QUESTION marks over the very existence of Stormont are not new. Policing and justice, welfare reform, the cash for ash scandal, legacy and legislative promotion of the Irish language have all led to crisis.
TUV has long identified the systemic reasons why Stormont as constructed under the Belfast Agreement can never work.
Others, however, who meekly accepted three years of Sinn Féin boycott, have only become interested in reform because unionists are rightly refusing the operate the protocol.
Proposals from Alliance and others to now write out unionists from the core Stormont arrangements are cynical, opportunistic and clearly will not command the support of the unionist community.
The reason why this Stormont will never work is the absurd system of mandatory coalition with which we have been lumbered.
In consequence, none of the parties have to agree about anything before going into government together. Hence, the inevitable crises and collapse.
Moreover, the main nationalist party, in particular, has a vested interest in instability – you can’t make Northern Ireland work and then say you need an All-Ireland.
Nowhere else has the same problems as Northern Ireland when it comes to government because nowhere else are parties forced to sit in government together without an agreed programme for government and a shared vision for the country.
The double whammy of an unworkable system and the reality that Sinn Féin is not in government to make Northern Ireland work guarantees perpetual failure.
Whether devolution can survive is questionable, but if it does it will require root and branch change where mandatory coalition is abandoned in favour of voluntary coalition circumscribed by weighted majority provisions which protect cross-community composition, and all that buttressed with a meaningful and properly resourced opposition.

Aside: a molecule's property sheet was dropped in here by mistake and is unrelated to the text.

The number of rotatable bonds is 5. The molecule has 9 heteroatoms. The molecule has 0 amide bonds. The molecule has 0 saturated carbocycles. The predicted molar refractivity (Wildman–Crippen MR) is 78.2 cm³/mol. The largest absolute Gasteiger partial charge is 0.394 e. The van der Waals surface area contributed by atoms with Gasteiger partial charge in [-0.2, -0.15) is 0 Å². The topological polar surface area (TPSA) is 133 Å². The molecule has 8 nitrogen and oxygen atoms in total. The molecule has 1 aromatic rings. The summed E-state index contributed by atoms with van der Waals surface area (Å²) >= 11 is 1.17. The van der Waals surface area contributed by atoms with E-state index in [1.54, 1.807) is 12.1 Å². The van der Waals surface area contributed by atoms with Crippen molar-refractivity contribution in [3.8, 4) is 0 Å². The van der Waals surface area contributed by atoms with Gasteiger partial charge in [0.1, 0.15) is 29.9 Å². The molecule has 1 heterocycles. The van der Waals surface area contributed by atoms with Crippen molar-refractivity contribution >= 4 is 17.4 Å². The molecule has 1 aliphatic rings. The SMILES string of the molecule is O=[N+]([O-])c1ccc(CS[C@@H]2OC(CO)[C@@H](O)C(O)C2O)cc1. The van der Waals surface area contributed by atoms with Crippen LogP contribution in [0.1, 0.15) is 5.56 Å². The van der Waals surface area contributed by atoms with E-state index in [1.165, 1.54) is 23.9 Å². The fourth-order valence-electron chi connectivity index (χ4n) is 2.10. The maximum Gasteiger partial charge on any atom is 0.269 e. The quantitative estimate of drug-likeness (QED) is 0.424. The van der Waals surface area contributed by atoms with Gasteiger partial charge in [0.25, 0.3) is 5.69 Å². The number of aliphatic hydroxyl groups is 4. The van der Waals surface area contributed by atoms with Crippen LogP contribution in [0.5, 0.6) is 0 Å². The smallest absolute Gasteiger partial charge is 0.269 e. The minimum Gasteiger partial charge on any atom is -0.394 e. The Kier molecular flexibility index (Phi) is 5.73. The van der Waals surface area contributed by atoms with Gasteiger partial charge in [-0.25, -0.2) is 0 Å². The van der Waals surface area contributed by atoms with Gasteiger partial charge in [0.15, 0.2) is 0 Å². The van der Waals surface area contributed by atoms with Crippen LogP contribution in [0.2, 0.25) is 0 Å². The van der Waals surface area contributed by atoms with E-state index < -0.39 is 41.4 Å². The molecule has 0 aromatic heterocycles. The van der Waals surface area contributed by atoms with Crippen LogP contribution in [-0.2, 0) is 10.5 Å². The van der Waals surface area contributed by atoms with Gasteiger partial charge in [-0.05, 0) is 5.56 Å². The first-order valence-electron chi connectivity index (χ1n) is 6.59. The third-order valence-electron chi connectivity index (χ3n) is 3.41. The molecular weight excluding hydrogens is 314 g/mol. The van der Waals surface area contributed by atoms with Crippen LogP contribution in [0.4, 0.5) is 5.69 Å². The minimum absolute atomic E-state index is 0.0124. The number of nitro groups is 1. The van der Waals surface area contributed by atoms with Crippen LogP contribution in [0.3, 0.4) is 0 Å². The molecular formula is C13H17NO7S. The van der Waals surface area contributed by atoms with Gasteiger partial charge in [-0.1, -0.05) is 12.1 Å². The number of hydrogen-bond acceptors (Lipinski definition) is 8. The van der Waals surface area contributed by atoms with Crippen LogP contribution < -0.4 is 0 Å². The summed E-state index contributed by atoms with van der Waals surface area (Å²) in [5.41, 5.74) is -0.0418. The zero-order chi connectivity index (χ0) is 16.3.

With no party big enough to govern on its own, coalition is inevitable. As elsewhere, for it to work, it must be a coalition of the willing.
A weighted majority vote to approve the new government and its programme and budget would be the mechanism to ensure cross-community composition.
TUV has long proposed proposed a second alternative if durable executive devolution proves unattainable.
The key to preventing the collapse of the present failed Stormont, meaning the end of devolution, is to salvage that which has worked and jettison that which has failed.
By its nature, devolution embraces two distinct aspects: legislative devolution (exercised by the Assembly) and executive devolution (exercised by ministers).
Analysis of the failure of the present Stormont throws up the obvious conclusion that it is the dimension of executive devolution which has failed. Legislative devolution has been modestly successful.
The practical outworking of such an approach would be that the elected Assembly would be preserved as the legislature for transferred Northern Ireland matters, along with its important scrutiny function, but without a local executive.
Executive functions would be exercised by British ministers, but with the vital distinction that they would be accountable to the Assembly and their legislative programme would pass, not through Westminster, but through the Stormont Assembly.
We are equally clear that if others refuse to embrace the change which is necessary to make Stormont work, then we would be better without it. If MLAs cannot deliver for the public, why should they add to the pressure on public expenditure?
If we cannot have democratic devolution which empowers the voter to vote a party out of office and have an opposition to hold the government to account, we would be better off without it and should be governed by British ministers and parliament as an integral part of the United Kingdom.
- Matthew O'Toole: Overcoming the politics of deadlock and confrontation
- Michelle O'Neill: No fundamental change without people's consent
- Naomi Long: Reform essential for Stormont's survival